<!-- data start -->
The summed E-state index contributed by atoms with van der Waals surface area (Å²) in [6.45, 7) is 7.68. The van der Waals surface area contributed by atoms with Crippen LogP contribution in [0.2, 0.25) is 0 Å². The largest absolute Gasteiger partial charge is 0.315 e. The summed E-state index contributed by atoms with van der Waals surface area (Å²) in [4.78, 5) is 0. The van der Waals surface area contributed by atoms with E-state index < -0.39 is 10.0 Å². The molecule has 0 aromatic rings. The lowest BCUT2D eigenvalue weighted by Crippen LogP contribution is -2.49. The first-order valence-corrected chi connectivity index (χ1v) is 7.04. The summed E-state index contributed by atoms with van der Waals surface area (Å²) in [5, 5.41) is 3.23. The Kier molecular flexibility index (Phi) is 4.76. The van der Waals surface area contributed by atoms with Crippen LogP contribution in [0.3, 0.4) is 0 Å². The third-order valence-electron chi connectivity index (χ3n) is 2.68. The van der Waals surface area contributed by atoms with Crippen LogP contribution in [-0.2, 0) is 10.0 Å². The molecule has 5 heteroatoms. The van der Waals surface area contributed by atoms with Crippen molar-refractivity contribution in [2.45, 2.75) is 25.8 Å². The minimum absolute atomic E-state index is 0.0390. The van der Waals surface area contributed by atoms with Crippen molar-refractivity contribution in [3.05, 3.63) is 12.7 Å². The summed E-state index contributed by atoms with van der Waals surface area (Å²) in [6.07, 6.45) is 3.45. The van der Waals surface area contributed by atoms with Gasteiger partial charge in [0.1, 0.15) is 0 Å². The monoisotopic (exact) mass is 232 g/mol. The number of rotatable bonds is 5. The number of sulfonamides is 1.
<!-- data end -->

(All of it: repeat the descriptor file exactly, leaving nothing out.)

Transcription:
The summed E-state index contributed by atoms with van der Waals surface area (Å²) in [6.45, 7) is 7.68. The van der Waals surface area contributed by atoms with Crippen LogP contribution in [0.2, 0.25) is 0 Å². The largest absolute Gasteiger partial charge is 0.315 e. The summed E-state index contributed by atoms with van der Waals surface area (Å²) in [4.78, 5) is 0. The van der Waals surface area contributed by atoms with E-state index < -0.39 is 10.0 Å². The molecule has 0 aromatic rings. The lowest BCUT2D eigenvalue weighted by Crippen LogP contribution is -2.49. The first-order valence-corrected chi connectivity index (χ1v) is 7.04. The summed E-state index contributed by atoms with van der Waals surface area (Å²) in [5, 5.41) is 3.23. The Kier molecular flexibility index (Phi) is 4.76. The van der Waals surface area contributed by atoms with Crippen LogP contribution in [0.3, 0.4) is 0 Å². The third-order valence-electron chi connectivity index (χ3n) is 2.68. The van der Waals surface area contributed by atoms with Crippen LogP contribution in [-0.2, 0) is 10.0 Å². The molecule has 5 heteroatoms. The van der Waals surface area contributed by atoms with Crippen molar-refractivity contribution in [2.45, 2.75) is 25.8 Å². The minimum absolute atomic E-state index is 0.0390. The van der Waals surface area contributed by atoms with Crippen molar-refractivity contribution in [3.05, 3.63) is 12.7 Å². The summed E-state index contributed by atoms with van der Waals surface area (Å²) in [6.07, 6.45) is 3.45. The van der Waals surface area contributed by atoms with Gasteiger partial charge in [0.1, 0.15) is 0 Å². The monoisotopic (exact) mass is 232 g/mol. The number of rotatable bonds is 5. The number of sulfonamides is 1.